In 1780, Tupac Amaru II (after whom Tupac Amaru Shakur was named) led an uprising against Spanish colonisation and exploitation. Regarding his name, he was actually born José Gabriel Condorcanqui, but this is a seriously Spanish sounding name. Tupac Amaru I had been the last indigenous monarch of the Neo-Incan state, and had been executed by the Spanish in 1572. It’s a good name change if you are becoming a leader of indigenous revolt. We are probably going to do an episode on him one day so won’t go into it, but suffice to say Native Americans suffered tremendously under the labour needs of European commercial and imperial globalism.

Besides the devastation of small-pox and other diseases, and of course conquest and colonisation in general, many natives suffered from working in the silver mines – forced into it through Spain’s exploitation of the Incan system of indentured labour, mita, and which now upheld the costs of Spain’s imperial output.

In an their article (of which here is an abstract) titled Mercury Production and Use in Colonial Andean Silver Production: Emissions and Health Implication (2011), Nicholas A. Robins and Nicole A. Hagan write:

“The mita system played a central role in the destruction of indigenous communities – not only through death and morbidity as a result of working in the mines and mills but also through the migration of people away from their home towns to evade the levy, which many considered a death sentence”

Although the exact nature of mercury’s ill effects remains unknown in the 1600s, there was no question that they existed. A priest in Potosi, which Robins and Hagan suggest to have been the largest city in the world in the 1650s (population 160,000), wrote in 1629 that the Spanish:

“well know and have seen…how terrible are the effects of mercury, as only in smelthing…and treading…many are poisoned y mercury and we see those effect among those to whom we give last rights.” – Pedro de Oñate

Melville’s Benito Cereño

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Herman Melville, being confused about which direction the camera is

Benito Cereño was first published in 1855 in Putnam’s Monthly. A year later, a revised edition appeared in his collection of short stories, Piazza Tales. Contemporary reviews were not of great acclaim, but neither disparaging or dismissive.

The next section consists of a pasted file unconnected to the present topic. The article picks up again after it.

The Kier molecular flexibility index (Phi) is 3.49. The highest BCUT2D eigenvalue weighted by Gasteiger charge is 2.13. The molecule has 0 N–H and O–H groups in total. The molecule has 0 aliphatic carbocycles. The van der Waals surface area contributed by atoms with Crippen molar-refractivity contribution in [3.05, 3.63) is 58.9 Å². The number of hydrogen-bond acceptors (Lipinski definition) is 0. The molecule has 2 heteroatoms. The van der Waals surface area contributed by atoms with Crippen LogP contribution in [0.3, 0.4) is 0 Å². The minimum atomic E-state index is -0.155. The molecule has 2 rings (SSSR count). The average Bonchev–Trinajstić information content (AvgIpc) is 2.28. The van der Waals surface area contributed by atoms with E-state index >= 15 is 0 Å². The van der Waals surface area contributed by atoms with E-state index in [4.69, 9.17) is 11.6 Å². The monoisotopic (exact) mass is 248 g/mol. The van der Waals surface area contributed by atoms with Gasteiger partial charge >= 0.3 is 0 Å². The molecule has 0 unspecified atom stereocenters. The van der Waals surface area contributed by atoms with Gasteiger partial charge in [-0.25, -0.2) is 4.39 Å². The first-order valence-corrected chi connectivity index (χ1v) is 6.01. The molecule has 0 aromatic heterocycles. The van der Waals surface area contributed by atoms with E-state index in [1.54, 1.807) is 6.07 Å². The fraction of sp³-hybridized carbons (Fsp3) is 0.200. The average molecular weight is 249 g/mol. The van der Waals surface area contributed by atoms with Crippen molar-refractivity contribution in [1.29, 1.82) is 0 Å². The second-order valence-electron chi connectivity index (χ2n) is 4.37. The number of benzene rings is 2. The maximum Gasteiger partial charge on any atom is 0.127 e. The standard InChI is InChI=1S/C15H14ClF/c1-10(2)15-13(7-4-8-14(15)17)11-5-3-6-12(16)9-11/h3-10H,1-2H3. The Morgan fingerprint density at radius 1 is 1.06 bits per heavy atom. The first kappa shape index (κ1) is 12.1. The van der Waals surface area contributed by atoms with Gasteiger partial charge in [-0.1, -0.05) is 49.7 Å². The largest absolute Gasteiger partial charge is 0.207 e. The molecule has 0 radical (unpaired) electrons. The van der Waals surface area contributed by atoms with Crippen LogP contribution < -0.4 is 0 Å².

In 1856 the United States, chronologically speaking, was on the brink of Civil War; a violent collision that resulted directly from a schism that wrought peoples’ consciences and drew on their fears around economic stability and physical security. It was a troubling time, and Melville’s telling of the Tryal uprising, if analysed deeply, shows an understanding of the elements at the root of the rift.

In that year one outlet, The Knickerbocker, said of Benito Cereño that it was:

“…most painfully interesting, and in reading it we become nervously anxious for the solution of the mystery it involves.”

There are some differences between the fictional account of Melville and the non-fictional account of Delano’s memoirs, that are worth pointing out. In Benito Cereño, the ship on which the mutiny is taking place is not called the Tryal, but the San Dominck – an explicit reference to Haiti and the revolution that had so drastically changed the world. Delano’s ship is not the Perseverance, but Bachelor’s Delight. It is also set, not in 1805, as in reality, but in 1799. It has been suggested that this places it more within the timeframe of the Haitian Revolution, showing that Melville believed this story to truly represent the great conflict of the age, in which Haiti played such a massive role.

Reading List

Greg Grandin, Empire of Necessity, London, Oneworld Publications, 2014

Amasa Delano, A Narrative of Voyages and Travels in the Northern and Southern Hemispheres: Comprising Three Voyages round the World; Together with a Voyage of Survey and Discovery in the Pacific Ocean and Oriental Islands, Boston, E.G House, 1817

Herman Melville, Benito Cereño, Melville House Publishing, Brooklyn, 2006

Jeanine Marie DeLombard and Christopher Freeburg, Melville and the Idea of Blackness: Race and Imperialism in Nineteenth-Century America, Cambridge, Cambridge University Press, 2012

Manisha Sinha, The Slave’s Cause, Yale, Yale University Press, 2017